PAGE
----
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If a festival occurs during the mourning period, the mourning is terminated, but if the burial occurs during a festival, the mourning is delayed until after the festival. The Shabbat that occurs during the shiva period counts toward the seven days of shiva, and does not end the mourning period.
Public mourning practices such as wearing the torn clothes, not wearing shoes are suspended during this period, but private mourning continues. The next period of mourning is known as shloshim thirty, because it lasts until the 30th day after burial. During that period, the mourners do not attend parties or celebrations, do not shave or cut their hair, and do not listen to music.
The final period of formal mourning is avelut, which is observed only for a parent. This period lasts for twelve months after the burial. During that time, mourners avoid parties, celebrations, theater and concerts. For eleven months of that period, starting at the time of burial, the son of the deceased recites the mourner's Kaddish every day. After the avelut period is complete, the family of the deceased is not permitted to continue formal mourning; however, there are a few continuing acknowledgments of the decedent.
Every year, on the anniversary of the death, family members observe the deceased's Yahrzeit Yiddishlit. On the Yahrzeit, sons recite Kaddish and take an aliyah bless the Torah reading in synagogue if possible, and all mourners light a candle in honor of the decedent that burns for 24 hours.
Thus, the first day of the shiva is the day of the burial. If the funeral was on a Tuesday, the last day of shiva is the following Monday. If a Jewish holiday for example, Rosh Hashana falls during the seven days, shiva ends the afternoon just prior to the holiday. In such a case, it is considered that you mourned for seven days, even though it was cut short.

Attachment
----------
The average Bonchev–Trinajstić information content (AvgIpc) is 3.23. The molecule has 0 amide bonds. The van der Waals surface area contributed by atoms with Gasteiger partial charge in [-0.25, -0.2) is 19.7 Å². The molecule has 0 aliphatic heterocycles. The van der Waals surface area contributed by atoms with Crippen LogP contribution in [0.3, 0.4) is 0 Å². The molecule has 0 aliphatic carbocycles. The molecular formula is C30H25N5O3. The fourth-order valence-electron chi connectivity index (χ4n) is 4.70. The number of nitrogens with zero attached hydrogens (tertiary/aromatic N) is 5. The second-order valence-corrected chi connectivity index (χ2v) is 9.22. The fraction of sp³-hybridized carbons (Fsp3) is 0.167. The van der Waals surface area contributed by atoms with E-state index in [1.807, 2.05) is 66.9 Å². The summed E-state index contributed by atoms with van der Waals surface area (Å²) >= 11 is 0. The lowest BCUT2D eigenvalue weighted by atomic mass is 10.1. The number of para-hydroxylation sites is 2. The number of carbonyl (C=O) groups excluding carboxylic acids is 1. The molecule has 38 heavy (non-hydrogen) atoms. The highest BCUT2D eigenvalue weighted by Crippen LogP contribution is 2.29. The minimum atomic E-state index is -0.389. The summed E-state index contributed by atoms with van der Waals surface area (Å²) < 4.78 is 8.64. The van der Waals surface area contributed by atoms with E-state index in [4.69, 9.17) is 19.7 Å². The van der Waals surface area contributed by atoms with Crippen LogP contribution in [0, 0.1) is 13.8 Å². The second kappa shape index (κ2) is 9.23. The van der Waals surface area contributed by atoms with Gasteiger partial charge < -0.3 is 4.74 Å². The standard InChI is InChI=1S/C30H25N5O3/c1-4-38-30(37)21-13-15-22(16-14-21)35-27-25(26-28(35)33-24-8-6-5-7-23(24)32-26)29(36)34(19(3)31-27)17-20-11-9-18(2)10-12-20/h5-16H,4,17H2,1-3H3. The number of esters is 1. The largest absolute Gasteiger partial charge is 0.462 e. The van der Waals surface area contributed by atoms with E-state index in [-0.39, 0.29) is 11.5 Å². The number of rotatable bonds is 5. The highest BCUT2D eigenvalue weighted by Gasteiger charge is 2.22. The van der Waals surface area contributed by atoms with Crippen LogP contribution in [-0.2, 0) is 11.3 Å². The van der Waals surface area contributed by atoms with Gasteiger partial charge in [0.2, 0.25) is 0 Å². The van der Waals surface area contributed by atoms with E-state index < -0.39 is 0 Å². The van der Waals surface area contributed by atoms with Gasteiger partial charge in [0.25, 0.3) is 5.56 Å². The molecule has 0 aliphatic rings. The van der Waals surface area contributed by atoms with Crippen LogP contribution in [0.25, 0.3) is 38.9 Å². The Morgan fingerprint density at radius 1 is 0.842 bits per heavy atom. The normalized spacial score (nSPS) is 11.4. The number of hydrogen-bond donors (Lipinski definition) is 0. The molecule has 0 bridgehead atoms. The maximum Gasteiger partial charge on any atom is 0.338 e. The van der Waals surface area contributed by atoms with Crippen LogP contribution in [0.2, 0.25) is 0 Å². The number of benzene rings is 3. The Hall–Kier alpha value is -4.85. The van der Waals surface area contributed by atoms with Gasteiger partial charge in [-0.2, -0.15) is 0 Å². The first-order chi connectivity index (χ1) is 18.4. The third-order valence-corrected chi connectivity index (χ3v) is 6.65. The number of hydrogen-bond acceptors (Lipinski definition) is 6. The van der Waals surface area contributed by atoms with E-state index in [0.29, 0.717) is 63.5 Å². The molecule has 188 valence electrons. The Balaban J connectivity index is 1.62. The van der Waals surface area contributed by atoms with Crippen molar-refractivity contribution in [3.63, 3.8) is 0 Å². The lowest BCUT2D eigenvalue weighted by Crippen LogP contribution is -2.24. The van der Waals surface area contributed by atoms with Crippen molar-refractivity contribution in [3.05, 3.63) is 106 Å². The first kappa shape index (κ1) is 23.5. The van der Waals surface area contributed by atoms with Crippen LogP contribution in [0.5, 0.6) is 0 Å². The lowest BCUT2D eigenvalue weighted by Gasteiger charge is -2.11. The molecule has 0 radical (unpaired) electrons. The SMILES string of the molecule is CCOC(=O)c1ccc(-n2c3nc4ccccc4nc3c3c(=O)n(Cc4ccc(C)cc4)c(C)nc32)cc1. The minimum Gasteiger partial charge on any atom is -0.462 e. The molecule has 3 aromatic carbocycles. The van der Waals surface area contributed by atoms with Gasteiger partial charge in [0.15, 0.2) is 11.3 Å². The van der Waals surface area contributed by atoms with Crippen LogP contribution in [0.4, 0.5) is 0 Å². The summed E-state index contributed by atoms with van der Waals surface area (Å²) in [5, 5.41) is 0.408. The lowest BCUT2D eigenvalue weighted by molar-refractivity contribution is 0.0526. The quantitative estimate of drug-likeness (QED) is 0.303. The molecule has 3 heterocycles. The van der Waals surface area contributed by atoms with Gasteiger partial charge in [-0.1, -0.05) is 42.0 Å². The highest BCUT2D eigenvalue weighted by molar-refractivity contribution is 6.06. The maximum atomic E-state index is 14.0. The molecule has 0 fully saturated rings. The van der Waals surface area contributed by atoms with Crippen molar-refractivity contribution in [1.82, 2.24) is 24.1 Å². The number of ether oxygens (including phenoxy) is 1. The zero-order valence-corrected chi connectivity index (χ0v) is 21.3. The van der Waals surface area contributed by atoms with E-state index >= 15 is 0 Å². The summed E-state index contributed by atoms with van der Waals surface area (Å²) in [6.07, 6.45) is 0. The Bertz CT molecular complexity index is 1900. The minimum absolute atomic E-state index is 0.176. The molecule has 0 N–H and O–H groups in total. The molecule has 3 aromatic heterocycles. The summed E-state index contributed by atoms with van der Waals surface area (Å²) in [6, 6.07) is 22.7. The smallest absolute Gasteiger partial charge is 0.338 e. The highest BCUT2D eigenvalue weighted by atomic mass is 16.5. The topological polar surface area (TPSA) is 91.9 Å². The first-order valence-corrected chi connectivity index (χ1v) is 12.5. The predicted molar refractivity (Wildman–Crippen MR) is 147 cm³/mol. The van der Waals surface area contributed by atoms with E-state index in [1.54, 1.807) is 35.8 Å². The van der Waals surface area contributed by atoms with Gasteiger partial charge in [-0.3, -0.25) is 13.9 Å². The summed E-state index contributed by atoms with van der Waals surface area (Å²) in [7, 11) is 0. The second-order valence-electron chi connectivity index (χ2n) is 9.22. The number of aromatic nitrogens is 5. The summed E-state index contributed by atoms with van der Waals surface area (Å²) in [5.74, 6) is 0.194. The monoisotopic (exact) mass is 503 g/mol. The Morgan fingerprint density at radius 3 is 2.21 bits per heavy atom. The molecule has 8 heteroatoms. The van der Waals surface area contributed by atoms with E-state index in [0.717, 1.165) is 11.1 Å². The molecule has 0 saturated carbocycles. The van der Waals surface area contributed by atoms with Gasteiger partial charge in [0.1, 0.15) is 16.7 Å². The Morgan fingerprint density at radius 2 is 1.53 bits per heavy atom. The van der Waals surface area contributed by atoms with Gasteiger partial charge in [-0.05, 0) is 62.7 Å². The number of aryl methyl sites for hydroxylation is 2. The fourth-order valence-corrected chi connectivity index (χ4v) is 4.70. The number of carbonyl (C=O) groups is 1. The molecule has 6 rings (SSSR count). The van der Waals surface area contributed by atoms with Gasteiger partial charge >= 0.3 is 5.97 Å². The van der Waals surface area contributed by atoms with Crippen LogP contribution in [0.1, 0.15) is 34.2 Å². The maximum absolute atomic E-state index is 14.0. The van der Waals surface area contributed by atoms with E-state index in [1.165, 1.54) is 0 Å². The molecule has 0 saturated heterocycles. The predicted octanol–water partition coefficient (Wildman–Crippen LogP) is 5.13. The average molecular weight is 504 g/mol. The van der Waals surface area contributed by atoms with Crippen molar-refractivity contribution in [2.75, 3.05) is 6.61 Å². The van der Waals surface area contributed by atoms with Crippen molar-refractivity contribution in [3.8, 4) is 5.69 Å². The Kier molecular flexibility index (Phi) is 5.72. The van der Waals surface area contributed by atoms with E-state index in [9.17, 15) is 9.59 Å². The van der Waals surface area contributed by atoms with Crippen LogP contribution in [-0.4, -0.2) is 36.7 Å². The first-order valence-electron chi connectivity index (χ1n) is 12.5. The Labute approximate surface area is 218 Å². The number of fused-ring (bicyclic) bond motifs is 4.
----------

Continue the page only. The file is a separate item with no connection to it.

If a person passes away during a holiday, the burial and shiva are done when the holiday is complete. If one passes away on Shabbat, the burial is done the next day. When Shabbat falls during the shiva, it is counted as one of the seven days of mourning, but one does not mourn publicly.
This means that the outer signs of mourning covering mirrors where others can see, sitting low, wearing mourner's garments, etc. The outer signs of mourning are suspended before the beginning of Shabbat so that a person has time to properly prepare. On Shabbat, people sitting shiva mourn in their hearts. On Saturday night, the shiva resumes. Paying a Shiva Call When one pays a shiva call, the focus is on comforting the mourners in their time of greatest grief.
Traditionally, one enters the shiva house quietly with a small knock so as not to startle those inside. No one should greet visitors; they simply enter on their own. Food or drinks are not laid out for the visitors, because the mourners are not hosts. They do not greet the visitors, rise for them, or see them out. One who has come to comfort a mourner should not greet the mourners.